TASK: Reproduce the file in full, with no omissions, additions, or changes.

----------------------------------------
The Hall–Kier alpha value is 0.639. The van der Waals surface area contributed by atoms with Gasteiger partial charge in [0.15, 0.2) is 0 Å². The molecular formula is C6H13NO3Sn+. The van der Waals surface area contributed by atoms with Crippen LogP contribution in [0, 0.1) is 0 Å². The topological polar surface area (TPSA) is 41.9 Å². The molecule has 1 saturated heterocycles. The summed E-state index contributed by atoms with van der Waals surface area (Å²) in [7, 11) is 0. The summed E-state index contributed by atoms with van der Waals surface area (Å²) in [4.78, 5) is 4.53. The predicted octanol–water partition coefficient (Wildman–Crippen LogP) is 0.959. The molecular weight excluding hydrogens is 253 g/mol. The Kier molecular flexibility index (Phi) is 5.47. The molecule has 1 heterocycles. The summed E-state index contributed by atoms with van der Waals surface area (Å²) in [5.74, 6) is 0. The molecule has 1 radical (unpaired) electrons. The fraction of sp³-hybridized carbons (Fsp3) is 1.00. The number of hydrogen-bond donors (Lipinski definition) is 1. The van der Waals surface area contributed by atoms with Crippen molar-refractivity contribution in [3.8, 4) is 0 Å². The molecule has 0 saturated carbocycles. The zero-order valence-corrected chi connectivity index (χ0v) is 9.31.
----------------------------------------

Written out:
The Hall–Kier alpha value is 0.639. The van der Waals surface area contributed by atoms with Gasteiger partial charge in [0.15, 0.2) is 0 Å². The molecular formula is C6H13NO3Sn+. The van der Waals surface area contributed by atoms with Crippen LogP contribution in [0, 0.1) is 0 Å². The topological polar surface area (TPSA) is 41.9 Å². The molecule has 1 saturated heterocycles. The summed E-state index contributed by atoms with van der Waals surface area (Å²) in [7, 11) is 0. The summed E-state index contributed by atoms with van der Waals surface area (Å²) in [4.78, 5) is 4.53. The predicted octanol–water partition coefficient (Wildman–Crippen LogP) is 0.959. The molecular weight excluding hydrogens is 253 g/mol. The Kier molecular flexibility index (Phi) is 5.47. The molecule has 1 heterocycles. The summed E-state index contributed by atoms with van der Waals surface area (Å²) in [5.74, 6) is 0. The molecule has 1 radical (unpaired) electrons. The fraction of sp³-hybridized carbons (Fsp3) is 1.00. The number of hydrogen-bond donors (Lipinski definition) is 1. The van der Waals surface area contributed by atoms with Crippen molar-refractivity contribution in [3.8, 4) is 0 Å². The molecule has 0 saturated carbocycles. The zero-order valence-corrected chi connectivity index (χ0v) is 9.31.